Florence Puana speaks out on her struggle to get justice against her granddaughter Katherine Kealoha

Local News

She was the star witness in the biggest corruption trial in the state.

Now, Florence Puana is speaking out on the years it took to get justice against her own granddaughter Katherine Kealoha.

Puana says she has forgiven her granddaughter, who remains behind bars. She will soon celebrate her 100th birthday and prefers to focus on the good things in life.

“Some poor mothers have nothing and I have more than I would ever expect,” said Puana.

She says all things considered, she still feels blessed. It’s been nearly two months since a jury found Katherine and her husband, former police chief Louis Kealoha guilty of corruption and obstruction of justice.

The Kealohas framed Florence’s son Gerard Puana for mailbox theft to discredit the Puanas because they had accused Katherine of stealing hundreds of thousands of dollars from them.

“I trusted her implicitly and what I did I don’t know but I guess I was the only one she could get some money from,” said Puana.

What she did have was the house on Wilhelmina Rise, where most of her nine children grew up. Katherine talked Florence into taking a reverse mortgage on it.

And as the trial revealed, Katherine never paid back the loan, spent the money on lavish items, forcing Florence to sell the house.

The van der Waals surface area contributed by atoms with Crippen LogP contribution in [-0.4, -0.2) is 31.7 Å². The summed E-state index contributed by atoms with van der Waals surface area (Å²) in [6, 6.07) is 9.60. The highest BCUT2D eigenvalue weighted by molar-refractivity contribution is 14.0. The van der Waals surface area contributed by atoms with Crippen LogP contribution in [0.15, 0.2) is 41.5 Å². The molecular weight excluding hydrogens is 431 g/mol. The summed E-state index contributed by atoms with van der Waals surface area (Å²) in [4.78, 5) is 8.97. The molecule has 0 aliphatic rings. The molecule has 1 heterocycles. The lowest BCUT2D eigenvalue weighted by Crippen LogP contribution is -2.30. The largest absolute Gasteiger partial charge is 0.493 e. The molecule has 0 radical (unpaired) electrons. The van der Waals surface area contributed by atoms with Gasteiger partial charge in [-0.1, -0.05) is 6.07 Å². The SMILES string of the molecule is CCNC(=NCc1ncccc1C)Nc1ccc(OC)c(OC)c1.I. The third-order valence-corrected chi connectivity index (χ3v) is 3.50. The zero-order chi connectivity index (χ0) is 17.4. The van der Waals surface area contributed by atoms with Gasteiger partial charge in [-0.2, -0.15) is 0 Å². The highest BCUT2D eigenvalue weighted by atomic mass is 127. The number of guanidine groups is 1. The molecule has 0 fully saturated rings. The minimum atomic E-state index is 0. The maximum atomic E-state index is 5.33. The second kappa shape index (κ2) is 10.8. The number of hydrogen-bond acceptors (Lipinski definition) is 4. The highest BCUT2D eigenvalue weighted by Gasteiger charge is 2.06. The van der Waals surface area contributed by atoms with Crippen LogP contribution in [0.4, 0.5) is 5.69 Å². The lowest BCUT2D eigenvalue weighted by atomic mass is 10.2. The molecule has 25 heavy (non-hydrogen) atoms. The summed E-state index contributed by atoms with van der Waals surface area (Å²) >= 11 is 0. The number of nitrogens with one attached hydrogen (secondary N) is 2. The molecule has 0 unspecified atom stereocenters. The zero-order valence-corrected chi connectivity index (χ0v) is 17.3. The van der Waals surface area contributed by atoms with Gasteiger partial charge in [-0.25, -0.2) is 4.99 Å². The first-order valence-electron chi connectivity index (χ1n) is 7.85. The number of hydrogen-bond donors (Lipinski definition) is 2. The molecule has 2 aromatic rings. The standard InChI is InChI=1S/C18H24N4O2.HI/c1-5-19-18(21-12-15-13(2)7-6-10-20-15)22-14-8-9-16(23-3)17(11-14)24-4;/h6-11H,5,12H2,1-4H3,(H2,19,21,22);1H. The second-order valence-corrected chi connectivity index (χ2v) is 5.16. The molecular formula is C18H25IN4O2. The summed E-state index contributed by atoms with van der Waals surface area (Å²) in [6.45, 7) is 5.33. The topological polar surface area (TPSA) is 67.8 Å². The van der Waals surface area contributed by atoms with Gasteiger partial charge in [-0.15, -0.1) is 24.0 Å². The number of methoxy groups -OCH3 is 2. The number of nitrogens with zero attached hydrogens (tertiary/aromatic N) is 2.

“I know you’ve talked about how hard it is to give up that house?” asked KHON2.
“Oh it was. It was because my husband worked very hard, he worked very hard to build the house for us, we had no money,” she said.

Money was the root of the problem in 2011 when the Puanas sued Katherine. But the jury ruled in Katherine’s favor ordering the Puanas to pay her more than $600,000.

That case is now under appeal. Florence says being able to testify at the criminal trial, and having the jury rule against the Kealohas was vindication.

“I felt it was too good to be true. I couldn’t believe I did such a wonderful job because here I was I could hardly see and I don’t hear very well so I couldn’t believe that what I did was good,” said Puana.

It helps with the pain inflicted on her son Gerard, who was forced to spend time in jail while he awaited trial for the mailbox theft.

“I didn’t know where he was and what he needed. And she kept telling me don’t worry about Gerard, I see him every day and I give him everything he needs,” said Puana.

“Of all the things she’s done you’ve forgiven her?” KHON2 asked.
“Yes, because I feel right now she’s suffering and I feel sorry for her, and I feel sorry for everyone who did not hear what I said,” she said.

She adds that she’s not angry anymore and tries not to think about what happened.

“You know, when I think of those things, I just say you have to forget about it cause it’s too much to bear, too much to bear,” said Puana.

She remains strong and attributes that to nearly a lifetime of working hard. She started working when she was eight years old at the pineapple fields on Maui.

As an adult, she promised her husband John that she would only go back to work after all the kids are in school. She worked as a housekeeper at Star of the Sea for 62 years, retiring at age 83.

“And I did everything, washing, ironing, cleaning, everything. Hard work but I loved it,” she said.

She’s looking forward to celebrating her 100th birthday next week, and spending time with family and friends. Her advice for anyone who’s having problems in life?

“Always be truthful, always tell the best you know how and tell the truth cause if you tell the truth there’s no worry,” said Puana.

When asked if she could go back and do anything differently, Puana said no. But she says at one point she wanted to become a nun. She sang in the choir for several years and loves spending time in church.

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